PackRat's Comment
member avatar

Good luck with your road test today. Go slow, be safe, watch the signs and don't overthink it.

millionmiler24 (CRST Amba's Comment
member avatar

Well, tomorrow should be my last road test. If so, I'll have the paperwork I need for my CDL which I'll go get on Tuesday (Iowa DMV is never open on Monday.)

Also, once I pass the road test tomorrow, I should start company orientation on Monday. That consists of three days worth of paperwork and such so you can get a company ID, employee number, etc. After that, they will assign me to a lead driver and off I go for a month of OTR training. And finally after that I should get paired up with my buddy whom I really hope to have as a co-driver.

Some explanation for those who don't know what I'm talking about...

When you finish training anywhere (private or company) most companies like to send you out on the road with a trainer for about 30 days. Old School wrote a great article here on the site about trainers and what to expect from them.

At CRST, they refer to their trainers as lead drivers. Other companies might use other titles, but I'm at CRST so I use their terminology here.

I had someone that was going to do me a favor and help me get assigned to a particular lead driver, but that seems like it may not work out, so I will probably save the favor and just go with whomever they assign me to.

As for a co-driver, that is just what it sounds like. Someone who shares the living space in the truck with you and shares the driving (and other responsibilities) with you. Some companies run solo drivers and some run teams, and some run both.

And then there are also private owner/operators whom run solo or run team (usually a husband and wife team) but that's another topic for another time. Most people visiting this site for the first time or those newly interested in trucking won't be ( or shouldn't be) thinking or worrying about being an owner/Op anywhere near the beginning.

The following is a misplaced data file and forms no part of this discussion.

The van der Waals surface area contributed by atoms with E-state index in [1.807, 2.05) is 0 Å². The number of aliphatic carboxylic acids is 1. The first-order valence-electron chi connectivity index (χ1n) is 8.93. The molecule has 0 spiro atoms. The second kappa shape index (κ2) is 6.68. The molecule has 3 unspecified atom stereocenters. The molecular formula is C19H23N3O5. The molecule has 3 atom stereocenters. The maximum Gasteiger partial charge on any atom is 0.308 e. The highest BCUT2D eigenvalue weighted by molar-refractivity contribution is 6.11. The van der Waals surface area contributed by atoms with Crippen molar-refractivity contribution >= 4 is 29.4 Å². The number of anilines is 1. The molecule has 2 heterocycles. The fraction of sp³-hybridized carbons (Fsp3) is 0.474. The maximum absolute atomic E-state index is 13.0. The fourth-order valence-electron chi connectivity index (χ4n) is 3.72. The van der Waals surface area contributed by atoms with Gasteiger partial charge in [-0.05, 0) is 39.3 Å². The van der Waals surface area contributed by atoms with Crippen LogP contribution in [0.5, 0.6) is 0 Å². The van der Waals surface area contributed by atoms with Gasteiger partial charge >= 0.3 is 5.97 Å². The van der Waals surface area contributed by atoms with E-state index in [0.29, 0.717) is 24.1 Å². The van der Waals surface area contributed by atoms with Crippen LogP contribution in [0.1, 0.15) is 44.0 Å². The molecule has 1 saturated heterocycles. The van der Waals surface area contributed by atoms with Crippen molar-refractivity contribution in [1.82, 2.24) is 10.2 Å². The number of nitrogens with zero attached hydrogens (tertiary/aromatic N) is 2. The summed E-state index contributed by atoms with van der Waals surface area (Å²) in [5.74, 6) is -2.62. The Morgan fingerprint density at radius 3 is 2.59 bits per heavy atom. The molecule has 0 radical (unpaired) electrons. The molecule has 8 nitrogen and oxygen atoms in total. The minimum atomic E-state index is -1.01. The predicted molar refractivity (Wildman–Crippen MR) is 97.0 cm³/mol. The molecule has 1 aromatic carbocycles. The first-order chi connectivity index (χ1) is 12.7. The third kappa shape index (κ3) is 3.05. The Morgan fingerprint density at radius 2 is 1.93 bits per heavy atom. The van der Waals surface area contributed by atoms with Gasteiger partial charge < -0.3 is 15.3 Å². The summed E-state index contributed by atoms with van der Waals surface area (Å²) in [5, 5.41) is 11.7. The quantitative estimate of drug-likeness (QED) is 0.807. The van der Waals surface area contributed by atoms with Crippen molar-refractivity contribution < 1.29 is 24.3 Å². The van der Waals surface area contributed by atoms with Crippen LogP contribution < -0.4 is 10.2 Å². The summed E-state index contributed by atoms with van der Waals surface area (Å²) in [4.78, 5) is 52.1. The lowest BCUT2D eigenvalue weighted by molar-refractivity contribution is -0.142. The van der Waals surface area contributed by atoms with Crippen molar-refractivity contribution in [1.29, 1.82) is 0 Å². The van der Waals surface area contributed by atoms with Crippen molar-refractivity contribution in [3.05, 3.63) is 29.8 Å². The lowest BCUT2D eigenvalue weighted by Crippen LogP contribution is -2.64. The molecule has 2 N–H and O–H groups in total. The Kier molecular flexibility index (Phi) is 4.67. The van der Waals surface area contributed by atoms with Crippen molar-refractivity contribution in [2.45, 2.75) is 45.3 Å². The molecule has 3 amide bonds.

For anyone that stumbles across this, i hope that sheds some more light on things here at CRST in Cedar Rapids, Iowa. I'm due for an exam tomorrow, so I need to get some sleep. Take care and be well.

Jeremy, I should be in Cedar Rapids by the end of the day today. I sure want to meet you before you go out with your Lead Driver.

CDL:

Commercial Driver's License (CDL)

A CDL is required to drive any of the following vehicles:

  • Any combination of vehicles with a gross combined weight rating (GCWR) of 26,001 or more pounds, providing the gross vehicle weight rating (GVWR) of the vehicle being towed is in excess of 10,000 pounds.
  • Any single vehicle with a GVWR of 26,001 or more pounds, or any such vehicle towing another not in excess of 10,000 pounds.
  • Any vehicle, regardless of size, designed to transport 16 or more persons, including the driver.
  • Any vehicle required by federal regulations to be placarded while transporting hazardous materials.

OTR:

Over The Road

OTR driving normally means you'll be hauling freight to various customers throughout your company's hauling region. It often entails being gone from home for two to three weeks at a time.

Dm:

Dispatcher, Fleet Manager, Driver Manager

The primary person a driver communicates with at his/her company. A dispatcher can play many roles, depending on the company's structure. Dispatchers may assign freight, file requests for home time, relay messages between the driver and management, inform customer service of any delays, change appointment times, and report information to the load planners.

DMV:

Department of Motor Vehicles, Bureau of Motor Vehicles

The state agency that handles everything related to your driver's licences, including testing, issuance, transfers, and revocation.

HOS:

Hours Of Service

HOS refers to the logbook hours of service regulations.
millionmiler24 (CRST Amba's Comment
member avatar

double-quotes-start.png

Well, tomorrow should be my last road test. If so, I'll have the paperwork I need for my CDL which I'll go get on Tuesday (Iowa DMV is never open on Monday.)